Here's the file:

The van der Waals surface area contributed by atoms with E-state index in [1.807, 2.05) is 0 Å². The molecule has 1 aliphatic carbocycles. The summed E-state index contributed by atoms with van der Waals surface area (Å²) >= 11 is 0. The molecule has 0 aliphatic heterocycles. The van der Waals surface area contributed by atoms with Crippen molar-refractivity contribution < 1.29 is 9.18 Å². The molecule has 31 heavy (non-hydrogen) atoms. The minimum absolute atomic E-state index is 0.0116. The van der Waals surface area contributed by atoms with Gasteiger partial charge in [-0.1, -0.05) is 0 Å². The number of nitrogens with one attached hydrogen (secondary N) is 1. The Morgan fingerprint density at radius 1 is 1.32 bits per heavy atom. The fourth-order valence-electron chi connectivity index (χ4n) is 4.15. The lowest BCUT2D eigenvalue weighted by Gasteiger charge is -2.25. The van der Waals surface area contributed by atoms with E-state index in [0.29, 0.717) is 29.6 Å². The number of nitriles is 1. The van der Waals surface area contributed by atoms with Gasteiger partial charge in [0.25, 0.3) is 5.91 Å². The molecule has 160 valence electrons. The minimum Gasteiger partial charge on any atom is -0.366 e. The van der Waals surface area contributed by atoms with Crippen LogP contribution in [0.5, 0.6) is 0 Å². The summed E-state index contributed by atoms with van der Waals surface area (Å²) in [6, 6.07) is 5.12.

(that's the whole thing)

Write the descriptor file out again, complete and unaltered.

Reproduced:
The van der Waals surface area contributed by atoms with E-state index in [1.807, 2.05) is 0 Å². The molecule has 1 aliphatic carbocycles. The summed E-state index contributed by atoms with van der Waals surface area (Å²) >= 11 is 0. The molecule has 0 aliphatic heterocycles. The van der Waals surface area contributed by atoms with Crippen molar-refractivity contribution < 1.29 is 9.18 Å². The molecule has 31 heavy (non-hydrogen) atoms. The minimum absolute atomic E-state index is 0.0116. The van der Waals surface area contributed by atoms with Gasteiger partial charge in [-0.1, -0.05) is 0 Å². The number of nitrogens with one attached hydrogen (secondary N) is 1. The Morgan fingerprint density at radius 1 is 1.32 bits per heavy atom. The fourth-order valence-electron chi connectivity index (χ4n) is 4.15. The lowest BCUT2D eigenvalue weighted by Gasteiger charge is -2.25. The van der Waals surface area contributed by atoms with E-state index in [0.29, 0.717) is 29.6 Å². The number of nitriles is 1. The van der Waals surface area contributed by atoms with Gasteiger partial charge in [0.25, 0.3) is 5.91 Å². The molecule has 160 valence electrons. The minimum Gasteiger partial charge on any atom is -0.366 e. The van der Waals surface area contributed by atoms with Crippen LogP contribution in [0.5, 0.6) is 0 Å². The summed E-state index contributed by atoms with van der Waals surface area (Å²) in [6, 6.07) is 5.12.